Thoughts about hr and management in the real world – extra information I couldn't fit in my books!.

Are your managers foreigners?

Here in Britain they call anyone who isn’t from Britain a ‘foreigner’. And even though I was born here and spent the first 12 years of my life in England, in the last few months I’ve felt well and truly like a foreigner.

The issue is that even though things look very similar to New Zealand – they are not.

Everything is called something slightly different. WOF’s are called MOT’s. GST is VAT. NZTA is DVLA. NZ Customs is called Her Majesty’s Revenue and Customs and it’s combined with Inland Revenue. All of the products that I knew in NZ mostly aren’t available here. Fraser and I have spent months finding the closest approximation we can to what we knew. It’s all the other stuff too. Buying a car and not knowing how it works. Going to McDonalds and ordering a combo to be asked rudely “Do you mean a MEAL?’. That’s what they call them here. There’s no FlyBuys – we’ve signed up for Nectar points. All the websites we used to buy things through are different.

And suddenly I realised something important.

In HR and OD we’re used to change. We’re often the ones who are planning the change roll out. We know the terminology. We understand why the company needs to change because we’ve seen the issues first hand being part of the senior management team.

We also know that our first line managers and team leaders will be the ones that make the change work. We rely on them to take their teams on the right journey to get to where the company wants to be.

But I think we assume they will get on board with the change too – because they’re used to change. They don’t need much support. Whether it’s a culture change, a new system, a building move, new products or changing structures – we figure that managers understand this stuff. It looks familiar to us, so it will be familiar to them. All they need is a set of comms about the  change and perhaps a short workshop – and off they go!

Yet 70% of change fails.

Having experienced being a foreigner in my own country the last couple of months – I realised that I’ve probably underestimated what change might feel like for many first line managers. When terminology changes, when systems suddenly don’t do what they used to or there’s a new system, when there’s a new culture that you’re supposed to live by – everything you once knew has changed even though it looks similar. And that’s almost worse than if it was completely different.

Because it’s similar, you’re expected to know how it works. But finding out all those little differences and being out of your comfort zone is tiring. It’s draining. It makes you want things to be like they were.

I think many managers probably feel like a stranger in a strange land during a change process. There are a number of things that we’ve missed providing when I’ve been part of change processes, and I know aren’t happening in many companies when they are doing a change process.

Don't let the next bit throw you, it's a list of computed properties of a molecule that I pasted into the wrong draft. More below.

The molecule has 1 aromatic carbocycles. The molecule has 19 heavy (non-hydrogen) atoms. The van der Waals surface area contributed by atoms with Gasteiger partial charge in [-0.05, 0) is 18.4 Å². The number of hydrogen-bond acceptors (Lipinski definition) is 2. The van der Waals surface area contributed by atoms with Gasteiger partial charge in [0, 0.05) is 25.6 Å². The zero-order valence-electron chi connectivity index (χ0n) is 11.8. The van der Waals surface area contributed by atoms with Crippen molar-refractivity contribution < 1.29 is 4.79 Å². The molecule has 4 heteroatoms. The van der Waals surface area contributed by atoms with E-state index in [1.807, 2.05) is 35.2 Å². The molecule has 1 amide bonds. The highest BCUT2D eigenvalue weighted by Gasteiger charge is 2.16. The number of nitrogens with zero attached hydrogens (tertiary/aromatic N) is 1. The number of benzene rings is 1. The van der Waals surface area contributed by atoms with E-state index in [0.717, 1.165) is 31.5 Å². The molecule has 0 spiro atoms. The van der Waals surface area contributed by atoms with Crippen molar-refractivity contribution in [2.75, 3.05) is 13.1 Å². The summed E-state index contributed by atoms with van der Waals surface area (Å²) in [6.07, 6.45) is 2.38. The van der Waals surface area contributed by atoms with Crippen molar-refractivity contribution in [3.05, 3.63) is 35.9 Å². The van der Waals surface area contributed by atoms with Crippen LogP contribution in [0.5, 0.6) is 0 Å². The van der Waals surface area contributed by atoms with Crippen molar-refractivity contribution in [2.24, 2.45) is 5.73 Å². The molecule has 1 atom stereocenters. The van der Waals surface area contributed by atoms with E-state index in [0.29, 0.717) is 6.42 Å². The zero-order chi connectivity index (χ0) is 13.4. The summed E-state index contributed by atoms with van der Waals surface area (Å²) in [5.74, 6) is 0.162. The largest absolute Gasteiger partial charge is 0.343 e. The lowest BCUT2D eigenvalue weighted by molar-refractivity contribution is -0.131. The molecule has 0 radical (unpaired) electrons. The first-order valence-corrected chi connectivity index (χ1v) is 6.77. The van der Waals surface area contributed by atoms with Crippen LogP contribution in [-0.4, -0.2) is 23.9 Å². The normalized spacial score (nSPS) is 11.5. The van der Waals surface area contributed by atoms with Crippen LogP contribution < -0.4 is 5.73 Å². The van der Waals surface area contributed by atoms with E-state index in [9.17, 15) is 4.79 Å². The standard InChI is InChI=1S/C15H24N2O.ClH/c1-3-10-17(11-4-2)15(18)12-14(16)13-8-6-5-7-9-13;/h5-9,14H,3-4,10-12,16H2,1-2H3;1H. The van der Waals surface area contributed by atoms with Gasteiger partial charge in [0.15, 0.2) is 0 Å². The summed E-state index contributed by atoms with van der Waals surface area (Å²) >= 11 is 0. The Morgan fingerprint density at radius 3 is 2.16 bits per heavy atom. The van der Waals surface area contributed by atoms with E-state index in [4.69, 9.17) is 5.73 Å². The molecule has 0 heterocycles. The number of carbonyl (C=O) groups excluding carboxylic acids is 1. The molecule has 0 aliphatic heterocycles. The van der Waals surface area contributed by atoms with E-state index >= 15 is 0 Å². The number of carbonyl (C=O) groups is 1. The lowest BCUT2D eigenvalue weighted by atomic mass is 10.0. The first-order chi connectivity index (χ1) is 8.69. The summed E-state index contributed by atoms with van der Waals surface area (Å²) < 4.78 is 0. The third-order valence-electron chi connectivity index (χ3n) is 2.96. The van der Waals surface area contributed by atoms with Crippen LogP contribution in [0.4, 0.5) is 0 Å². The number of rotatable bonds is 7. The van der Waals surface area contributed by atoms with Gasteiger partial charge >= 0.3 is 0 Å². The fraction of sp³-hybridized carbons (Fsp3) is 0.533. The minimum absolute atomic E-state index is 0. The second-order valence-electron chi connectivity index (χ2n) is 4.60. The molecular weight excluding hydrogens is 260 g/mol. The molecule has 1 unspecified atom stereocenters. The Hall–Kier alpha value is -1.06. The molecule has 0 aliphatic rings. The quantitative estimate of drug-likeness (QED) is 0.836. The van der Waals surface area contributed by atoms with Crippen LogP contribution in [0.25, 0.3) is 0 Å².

It’s things like:

  • Having a document with all the new terms in it
  • Creating a map of what used to be (FlyBuys) and what it is now (Nectar points).
  • Knowing who the expert is on how to do a thing that you’ve never had to do before (in my example buying a car, in a change process it would be about using the new system) so you can go and ask
  • Having some FAQ’s about how to do things – written by someone who isn’t familiar with it so they can ask the stupid questions that everyone is wondering but no-one wants to say
  • Having something familiar that hasn’t changed as a small piece of comfort (for me this was booking my flights back to NZ with Air NZ. It felt like old times using a familiar website!)
  • Having celebrations when managers have mastered the new way of doing it and letting them master it first before they’re supposed to train their team.

Much like when in HR you have to make yourself redundant (and find that it’s actually quite upsetting reminding you of what it’s like for employees), feeling like a stranger in a strange land has made me more aware of how we could better support managers when we are going through change.

So if you think your managers might be feeling like foreigners – take the time to think about what else you could provide to help them feel at home again.

As always I’d love to hear of any examples of things companies have done on this front. Please do feel free to share below so we can hear about any great ideas in this area!


Angela Atkins is a best-selling author and business entrepreneur who has been working to transform the HR profession. She is the People & Learning Director for Elephant – who run HR training, conferences and management development in both New Zealand and the UK. For more visit or 


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This entry was posted on August 17, 2016 by in Change management, human resources and tagged , , , , .
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